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Examining Cowboys potential NFL Draft decisions

John Owning



Dec 30, 2017; Glendale, AZ, USA; Washington Huskies defensive lineman Vita Vea (50) looks on prior to facing the Penn State Nittany Lions in the 2017 Fiesta Bowl at University of Phoenix Stadium. Mandatory Credit: Joe Camporeale-USA TODAY Sports
Joe Camporeale-USA TODAY Sports

With the 2018 NFL Draft a little over two months away and the NFL Scouting Combine on the horizon, the evaluation process has begun to warm up. Teams have had ample time to analyze and critique their roster, coaches and executives, which means it’s time for them to turn their attention toward players and prospects currently outside the organization.

The Dallas Cowboys — like every other team — will formulate their own thoughts and opinions on the draft class. In doing so, they will have to make some tough decisions on how to differentiate prospects who are graded closely, which is exactly what we are going to do today.

It’s still early, but let’s take a look at a few draft-day decisions the Cowboys have to make.

NOTE: Each pick decision is made independent of others. 

Round 1: Vita Vea or Isaiah Wynn?

Two of the names most associated with the Cowboys’ first-round pick, Vita Vea and Isaiah Wynn, are fantastic players in their own right.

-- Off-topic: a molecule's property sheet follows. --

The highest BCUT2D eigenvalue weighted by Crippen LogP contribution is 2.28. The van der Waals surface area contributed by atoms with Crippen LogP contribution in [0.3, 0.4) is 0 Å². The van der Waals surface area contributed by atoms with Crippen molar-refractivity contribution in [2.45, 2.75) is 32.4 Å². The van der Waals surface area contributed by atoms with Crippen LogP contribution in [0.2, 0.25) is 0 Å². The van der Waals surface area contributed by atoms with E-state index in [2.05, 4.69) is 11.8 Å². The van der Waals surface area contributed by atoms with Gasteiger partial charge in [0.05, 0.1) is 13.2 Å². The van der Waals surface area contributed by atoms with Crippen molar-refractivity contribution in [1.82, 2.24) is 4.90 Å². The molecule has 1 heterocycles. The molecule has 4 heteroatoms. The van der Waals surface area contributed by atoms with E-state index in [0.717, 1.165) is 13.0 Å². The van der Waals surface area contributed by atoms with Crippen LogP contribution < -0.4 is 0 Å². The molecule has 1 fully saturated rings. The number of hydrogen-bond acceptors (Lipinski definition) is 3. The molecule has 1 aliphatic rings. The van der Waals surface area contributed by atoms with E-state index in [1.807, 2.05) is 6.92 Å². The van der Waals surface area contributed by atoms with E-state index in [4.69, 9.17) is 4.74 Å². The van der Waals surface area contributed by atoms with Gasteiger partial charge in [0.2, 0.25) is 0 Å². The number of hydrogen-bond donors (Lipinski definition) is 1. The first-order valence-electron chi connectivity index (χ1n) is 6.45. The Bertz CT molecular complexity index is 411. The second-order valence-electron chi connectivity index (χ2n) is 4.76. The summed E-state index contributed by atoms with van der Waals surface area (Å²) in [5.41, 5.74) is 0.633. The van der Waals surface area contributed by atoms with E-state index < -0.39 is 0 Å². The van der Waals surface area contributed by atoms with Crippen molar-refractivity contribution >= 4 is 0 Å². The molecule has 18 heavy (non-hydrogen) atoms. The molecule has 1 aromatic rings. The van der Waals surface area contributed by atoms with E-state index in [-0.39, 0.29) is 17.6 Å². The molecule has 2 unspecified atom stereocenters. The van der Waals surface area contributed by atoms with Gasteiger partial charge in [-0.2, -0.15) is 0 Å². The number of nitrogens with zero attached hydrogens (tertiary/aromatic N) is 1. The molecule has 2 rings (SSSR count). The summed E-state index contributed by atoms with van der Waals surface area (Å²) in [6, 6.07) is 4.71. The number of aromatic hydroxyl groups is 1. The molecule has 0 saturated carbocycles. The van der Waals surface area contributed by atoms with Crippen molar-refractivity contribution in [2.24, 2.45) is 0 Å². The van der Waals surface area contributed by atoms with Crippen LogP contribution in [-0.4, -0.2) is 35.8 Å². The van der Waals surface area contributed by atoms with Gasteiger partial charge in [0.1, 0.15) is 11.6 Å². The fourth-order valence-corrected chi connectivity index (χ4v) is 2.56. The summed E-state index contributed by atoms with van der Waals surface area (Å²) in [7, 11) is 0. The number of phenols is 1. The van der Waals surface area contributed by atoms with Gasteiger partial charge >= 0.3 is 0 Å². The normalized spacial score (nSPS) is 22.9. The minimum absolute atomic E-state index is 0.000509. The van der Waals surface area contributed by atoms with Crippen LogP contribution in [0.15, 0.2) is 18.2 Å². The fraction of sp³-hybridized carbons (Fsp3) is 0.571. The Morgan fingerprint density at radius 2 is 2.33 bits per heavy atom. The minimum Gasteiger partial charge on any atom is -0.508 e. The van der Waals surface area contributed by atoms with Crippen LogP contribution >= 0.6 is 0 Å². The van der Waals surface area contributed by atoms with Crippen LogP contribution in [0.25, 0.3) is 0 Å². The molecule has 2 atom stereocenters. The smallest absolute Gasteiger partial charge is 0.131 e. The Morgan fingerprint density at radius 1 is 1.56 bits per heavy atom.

Vea is a nose tackle with a masterful blend of strength and power. He routinely bullies and bludgeons opposing offensive linemen using a controlled violence that is unrivaled in this class. Standing at 6-foot-4 and 344 pounds, Vea incorporates surprising quickness in his game, making him an above-average pass rusher and a nose tackle with three-down ability.

Wynn was an excellent left tackle at Georgia, but with a less than ideal frame, Wynn will slide to guard in the NFL. The Georgia product is a well-rounded prospect who is equally effective in pass protection and as a run blocker.

Both players have the ability to immediately step in and make a noticeable impact for the Cowboys. Wynn would likely slide into the currently vacant left guard position, while Vea would be positioned as the starting nose tackle. Both positions desperately need an upgrade and have quality depth, so it would still be possible to find a potential starter at either position later in the draft.

Ultimately this comes down to preference — and there’s no real wrong answer — but a nose tackle is currently positioned to make a greater impact than a comparatively talented left guard. Selecting Vea would immediately improve Dallas’s porous run defense and make life easier on Sean Lee and Jaylon Smith.